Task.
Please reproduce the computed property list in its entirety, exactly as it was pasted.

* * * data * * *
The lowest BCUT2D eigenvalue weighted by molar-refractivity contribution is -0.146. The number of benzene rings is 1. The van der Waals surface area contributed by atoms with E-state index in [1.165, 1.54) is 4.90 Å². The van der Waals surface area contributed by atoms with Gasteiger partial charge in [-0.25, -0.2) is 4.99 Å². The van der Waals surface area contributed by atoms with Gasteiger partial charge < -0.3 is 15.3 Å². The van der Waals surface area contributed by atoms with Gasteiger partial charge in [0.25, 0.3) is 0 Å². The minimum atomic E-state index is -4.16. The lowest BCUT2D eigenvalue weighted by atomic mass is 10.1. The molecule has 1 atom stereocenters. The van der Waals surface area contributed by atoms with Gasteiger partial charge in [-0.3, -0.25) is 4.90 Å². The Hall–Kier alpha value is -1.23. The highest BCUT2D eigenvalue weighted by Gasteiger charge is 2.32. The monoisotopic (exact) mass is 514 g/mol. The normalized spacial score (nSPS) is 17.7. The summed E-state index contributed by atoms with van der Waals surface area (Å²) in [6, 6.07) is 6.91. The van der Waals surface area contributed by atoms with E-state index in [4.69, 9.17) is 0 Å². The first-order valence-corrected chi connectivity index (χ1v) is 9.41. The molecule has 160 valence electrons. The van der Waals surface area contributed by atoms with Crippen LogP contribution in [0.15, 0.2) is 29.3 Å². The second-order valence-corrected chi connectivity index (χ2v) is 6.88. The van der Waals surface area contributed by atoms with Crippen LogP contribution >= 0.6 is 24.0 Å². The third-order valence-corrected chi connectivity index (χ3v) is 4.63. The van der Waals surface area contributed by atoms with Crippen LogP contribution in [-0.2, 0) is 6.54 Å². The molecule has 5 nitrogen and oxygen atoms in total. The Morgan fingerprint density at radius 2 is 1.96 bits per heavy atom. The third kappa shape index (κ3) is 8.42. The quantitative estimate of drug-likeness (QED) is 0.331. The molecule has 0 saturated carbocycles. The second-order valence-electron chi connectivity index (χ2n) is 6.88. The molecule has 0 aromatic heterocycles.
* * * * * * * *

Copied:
The lowest BCUT2D eigenvalue weighted by molar-refractivity contribution is -0.146. The number of benzene rings is 1. The van der Waals surface area contributed by atoms with E-state index in [1.165, 1.54) is 4.90 Å². The van der Waals surface area contributed by atoms with Gasteiger partial charge in [-0.25, -0.2) is 4.99 Å². The van der Waals surface area contributed by atoms with Gasteiger partial charge < -0.3 is 15.3 Å². The van der Waals surface area contributed by atoms with Gasteiger partial charge in [0.25, 0.3) is 0 Å². The minimum atomic E-state index is -4.16. The lowest BCUT2D eigenvalue weighted by atomic mass is 10.1. The molecule has 1 atom stereocenters. The van der Waals surface area contributed by atoms with Gasteiger partial charge in [-0.3, -0.25) is 4.90 Å². The Hall–Kier alpha value is -1.23. The highest BCUT2D eigenvalue weighted by Gasteiger charge is 2.32. The monoisotopic (exact) mass is 514 g/mol. The normalized spacial score (nSPS) is 17.7. The summed E-state index contributed by atoms with van der Waals surface area (Å²) in [6, 6.07) is 6.91. The van der Waals surface area contributed by atoms with E-state index in [4.69, 9.17) is 0 Å². The first-order valence-corrected chi connectivity index (χ1v) is 9.41. The molecule has 160 valence electrons. The van der Waals surface area contributed by atoms with Crippen LogP contribution in [0.15, 0.2) is 29.3 Å². The second-order valence-corrected chi connectivity index (χ2v) is 6.88. The van der Waals surface area contributed by atoms with Crippen LogP contribution >= 0.6 is 24.0 Å². The third-order valence-corrected chi connectivity index (χ3v) is 4.63. The van der Waals surface area contributed by atoms with Crippen LogP contribution in [-0.2, 0) is 6.54 Å². The molecule has 5 nitrogen and oxygen atoms in total. The Morgan fingerprint density at radius 2 is 1.96 bits per heavy atom. The third kappa shape index (κ3) is 8.42. The quantitative estimate of drug-likeness (QED) is 0.331. The molecule has 0 saturated carbocycles. The second-order valence-electron chi connectivity index (χ2n) is 6.88. The molecule has 0 aromatic heterocycles.